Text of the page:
In the 1930s, the 19th Amendment finally decreed that women ‘‘shall not be denied’’ the vote. But voting has sometimes been called ‘‘the missing right’’ because the Constitution does not explicitly and positively spell it out.
‘‘We the People,’’ the rousing words in the preamble of the Constitution, were certainly never intended as a statement of great participatory or populist intent. Indeed, the whole point of the Constitution was to guard against the tyranny of the majority and what its aristocratic authors called an ‘‘excess of democracy’’.
Following the American Revolution, the Constitution was designed to be a counterrevolutionary text; what the Harvard historian Jill Lepore has called ‘‘a check on the revolution, a halt to its radicalism’’. Maybe that explains why Kevin McCarthy is so keen to read it out. The Republicans are a minority party increasingly reliant on the founding fathers’ minoritarian model of democracy.
They have lost the nationwide vote in seven out of the last eight presidential elections, but the Electoral College gives them a shot at the White House. The power granted by the framers to small states, which were allotted just as many senators as the most populous states, artificially inflates the Republican Party’s influence in the Senate. The original decision to allow states to determine voting qualifications has enabled Republican-controlled state legislatures to suppress the vote.
Hopefully, the reading of the Constitution will remind citizens of its flaws and how this American gospel is in desperate need of revision. But therein lies the constitutional catch-22. The founding fathers made it fiendishly difficult to amend.
Dr Nick Bryant is the author of When America Stopped Being Great: A History of the Present. Peter Hartcher is on leave.
When Prime Minister Morrison gave himself 5 ministries without even bothering to tell the ministers who he was over-riding, the Governor-General merely allowed him to do so.
Whether this was due to the fuss that was made when Kerr dismissed Whitlam and the upshot is that Governors-General believe that they have no right to countermand Prime Ministers I am unsure. Perhaps G-G David Hurley thought this; perhaps he wanted the PM’s support for his $18million ‘leadership’ scheme , or perhaps being military, he did not rock the hierarchical boat.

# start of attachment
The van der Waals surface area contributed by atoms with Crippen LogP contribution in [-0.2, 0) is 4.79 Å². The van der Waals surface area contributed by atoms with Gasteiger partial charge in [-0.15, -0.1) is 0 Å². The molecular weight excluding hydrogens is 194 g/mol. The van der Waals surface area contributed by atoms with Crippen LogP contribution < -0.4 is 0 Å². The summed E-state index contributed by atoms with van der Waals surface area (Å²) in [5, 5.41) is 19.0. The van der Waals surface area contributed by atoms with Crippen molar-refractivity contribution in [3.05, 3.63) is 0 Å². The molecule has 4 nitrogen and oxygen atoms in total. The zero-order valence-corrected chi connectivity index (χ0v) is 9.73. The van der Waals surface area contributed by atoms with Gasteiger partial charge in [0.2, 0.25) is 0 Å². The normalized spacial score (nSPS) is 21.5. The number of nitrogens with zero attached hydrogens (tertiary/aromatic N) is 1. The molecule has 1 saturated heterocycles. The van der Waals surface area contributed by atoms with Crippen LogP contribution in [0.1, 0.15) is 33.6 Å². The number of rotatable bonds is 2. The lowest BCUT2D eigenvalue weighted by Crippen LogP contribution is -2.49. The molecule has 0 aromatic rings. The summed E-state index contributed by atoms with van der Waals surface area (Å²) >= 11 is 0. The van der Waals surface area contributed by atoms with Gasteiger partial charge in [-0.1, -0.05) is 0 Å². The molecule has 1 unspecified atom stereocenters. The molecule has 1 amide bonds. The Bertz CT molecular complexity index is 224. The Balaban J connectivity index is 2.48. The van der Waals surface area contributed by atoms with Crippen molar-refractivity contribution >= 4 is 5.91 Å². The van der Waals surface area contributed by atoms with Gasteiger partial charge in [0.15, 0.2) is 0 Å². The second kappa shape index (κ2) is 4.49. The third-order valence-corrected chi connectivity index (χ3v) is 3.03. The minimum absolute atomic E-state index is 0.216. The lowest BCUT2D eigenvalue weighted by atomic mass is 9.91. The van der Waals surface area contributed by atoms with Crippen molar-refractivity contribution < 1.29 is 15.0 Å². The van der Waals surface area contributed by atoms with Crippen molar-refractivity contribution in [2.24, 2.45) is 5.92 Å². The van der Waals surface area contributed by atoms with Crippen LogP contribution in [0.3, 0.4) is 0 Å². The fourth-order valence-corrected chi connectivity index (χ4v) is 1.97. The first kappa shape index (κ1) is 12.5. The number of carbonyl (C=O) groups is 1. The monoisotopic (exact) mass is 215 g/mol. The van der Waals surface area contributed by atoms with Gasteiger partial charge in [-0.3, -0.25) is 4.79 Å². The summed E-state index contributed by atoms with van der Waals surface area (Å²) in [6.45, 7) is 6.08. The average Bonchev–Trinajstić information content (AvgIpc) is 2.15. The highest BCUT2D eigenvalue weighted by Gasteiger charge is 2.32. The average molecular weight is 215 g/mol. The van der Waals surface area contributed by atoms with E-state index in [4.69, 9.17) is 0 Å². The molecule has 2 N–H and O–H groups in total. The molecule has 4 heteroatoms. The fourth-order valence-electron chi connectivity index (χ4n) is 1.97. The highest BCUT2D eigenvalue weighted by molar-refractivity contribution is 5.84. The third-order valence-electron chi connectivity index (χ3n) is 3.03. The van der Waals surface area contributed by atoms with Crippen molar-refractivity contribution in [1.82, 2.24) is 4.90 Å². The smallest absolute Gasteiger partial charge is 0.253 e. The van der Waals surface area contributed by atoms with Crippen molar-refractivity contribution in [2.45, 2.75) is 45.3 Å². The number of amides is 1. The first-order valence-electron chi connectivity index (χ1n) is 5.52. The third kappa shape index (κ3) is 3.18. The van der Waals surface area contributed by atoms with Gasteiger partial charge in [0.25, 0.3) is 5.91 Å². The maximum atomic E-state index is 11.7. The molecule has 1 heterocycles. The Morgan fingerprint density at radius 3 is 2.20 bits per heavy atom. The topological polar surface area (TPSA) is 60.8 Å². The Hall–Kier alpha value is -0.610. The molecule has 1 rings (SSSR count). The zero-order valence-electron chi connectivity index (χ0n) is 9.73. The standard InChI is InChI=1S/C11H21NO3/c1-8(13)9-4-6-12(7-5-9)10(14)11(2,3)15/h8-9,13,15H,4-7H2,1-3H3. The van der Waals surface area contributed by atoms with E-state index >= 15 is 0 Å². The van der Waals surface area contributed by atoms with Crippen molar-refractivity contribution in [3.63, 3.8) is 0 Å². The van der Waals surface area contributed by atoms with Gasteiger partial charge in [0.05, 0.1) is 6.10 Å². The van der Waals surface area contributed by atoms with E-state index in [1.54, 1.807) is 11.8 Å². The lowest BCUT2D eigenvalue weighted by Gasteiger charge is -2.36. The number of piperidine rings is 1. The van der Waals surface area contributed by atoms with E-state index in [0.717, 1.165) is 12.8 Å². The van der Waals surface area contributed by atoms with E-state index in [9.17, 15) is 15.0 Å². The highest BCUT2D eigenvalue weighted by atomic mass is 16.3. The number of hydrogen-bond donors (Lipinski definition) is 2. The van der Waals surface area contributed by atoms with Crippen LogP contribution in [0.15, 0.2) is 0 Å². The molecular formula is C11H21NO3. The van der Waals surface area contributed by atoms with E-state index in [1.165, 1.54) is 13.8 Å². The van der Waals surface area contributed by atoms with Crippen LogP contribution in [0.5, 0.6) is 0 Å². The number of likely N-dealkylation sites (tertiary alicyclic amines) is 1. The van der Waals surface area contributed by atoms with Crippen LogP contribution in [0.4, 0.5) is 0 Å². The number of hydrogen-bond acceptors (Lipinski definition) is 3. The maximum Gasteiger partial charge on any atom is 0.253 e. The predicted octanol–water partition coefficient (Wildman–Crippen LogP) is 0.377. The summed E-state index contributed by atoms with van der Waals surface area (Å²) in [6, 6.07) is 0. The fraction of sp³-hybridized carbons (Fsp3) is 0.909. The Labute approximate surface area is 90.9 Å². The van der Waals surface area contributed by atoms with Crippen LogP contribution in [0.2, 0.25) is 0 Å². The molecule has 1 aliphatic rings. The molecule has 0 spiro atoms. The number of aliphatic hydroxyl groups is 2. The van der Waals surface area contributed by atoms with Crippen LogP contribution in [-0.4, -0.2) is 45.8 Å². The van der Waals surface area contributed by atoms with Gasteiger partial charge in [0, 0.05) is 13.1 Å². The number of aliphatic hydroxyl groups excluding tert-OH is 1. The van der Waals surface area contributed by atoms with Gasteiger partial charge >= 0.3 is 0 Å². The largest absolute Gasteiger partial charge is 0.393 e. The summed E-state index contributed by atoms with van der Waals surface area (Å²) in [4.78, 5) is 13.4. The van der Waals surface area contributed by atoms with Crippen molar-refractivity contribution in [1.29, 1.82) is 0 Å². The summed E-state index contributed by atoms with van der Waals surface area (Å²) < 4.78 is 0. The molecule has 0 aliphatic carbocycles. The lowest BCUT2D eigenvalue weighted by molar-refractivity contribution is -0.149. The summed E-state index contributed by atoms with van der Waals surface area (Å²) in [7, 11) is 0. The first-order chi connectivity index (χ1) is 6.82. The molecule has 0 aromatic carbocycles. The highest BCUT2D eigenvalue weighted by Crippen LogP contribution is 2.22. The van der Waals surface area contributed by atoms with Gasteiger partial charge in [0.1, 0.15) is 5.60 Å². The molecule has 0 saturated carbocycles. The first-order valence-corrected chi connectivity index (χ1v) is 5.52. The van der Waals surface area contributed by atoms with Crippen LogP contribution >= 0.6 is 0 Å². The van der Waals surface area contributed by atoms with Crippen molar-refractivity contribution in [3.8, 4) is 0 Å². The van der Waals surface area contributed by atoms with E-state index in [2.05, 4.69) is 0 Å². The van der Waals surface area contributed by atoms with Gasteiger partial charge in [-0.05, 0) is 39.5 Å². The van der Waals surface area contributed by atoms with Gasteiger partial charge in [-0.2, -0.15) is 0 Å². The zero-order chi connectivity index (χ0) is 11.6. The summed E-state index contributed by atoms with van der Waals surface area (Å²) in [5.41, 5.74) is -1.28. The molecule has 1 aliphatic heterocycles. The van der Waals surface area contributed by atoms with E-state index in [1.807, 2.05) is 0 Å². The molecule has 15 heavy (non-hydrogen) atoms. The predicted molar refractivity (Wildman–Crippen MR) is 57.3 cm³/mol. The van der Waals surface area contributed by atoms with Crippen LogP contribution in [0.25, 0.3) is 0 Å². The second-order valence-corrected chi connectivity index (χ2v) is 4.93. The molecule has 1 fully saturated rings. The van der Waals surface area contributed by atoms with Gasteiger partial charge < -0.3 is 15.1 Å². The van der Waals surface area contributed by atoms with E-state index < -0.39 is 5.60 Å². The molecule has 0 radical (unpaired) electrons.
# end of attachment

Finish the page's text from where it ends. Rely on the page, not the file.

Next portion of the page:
But some of us assumed that the Governor-General is head of State in order to stop political antics which are not in the interest of the Australian people. Naturally all the possible types of antics are not defined, nor presumably can anyone craft a law which bans any possible eventuality.
One is reminded of the aging President Hindenburg, who after the Reichstag fire made Hitler Chancellor and put out the Reichstag Fire Decree which Hitler used to suppress his opponents and get absolute power, even though Hitler did not have a clear majority on the floor of the Reichstag. The fire created an ‘emergency’ which was blamed on the Communists, but it is quite possible that the Nazis did it to create a crisis and enable them to take extra-judicial actions.
It is quite simply not acceptable to have a Prime Minster able to over-ride the Cabinet and take whatever powers he likes. The fact that Morrison only used this to stop a fracking project in the NT that he knew would be unpopular with the elections coming is not relevant. He could have done anything, and Hurley did not stop him.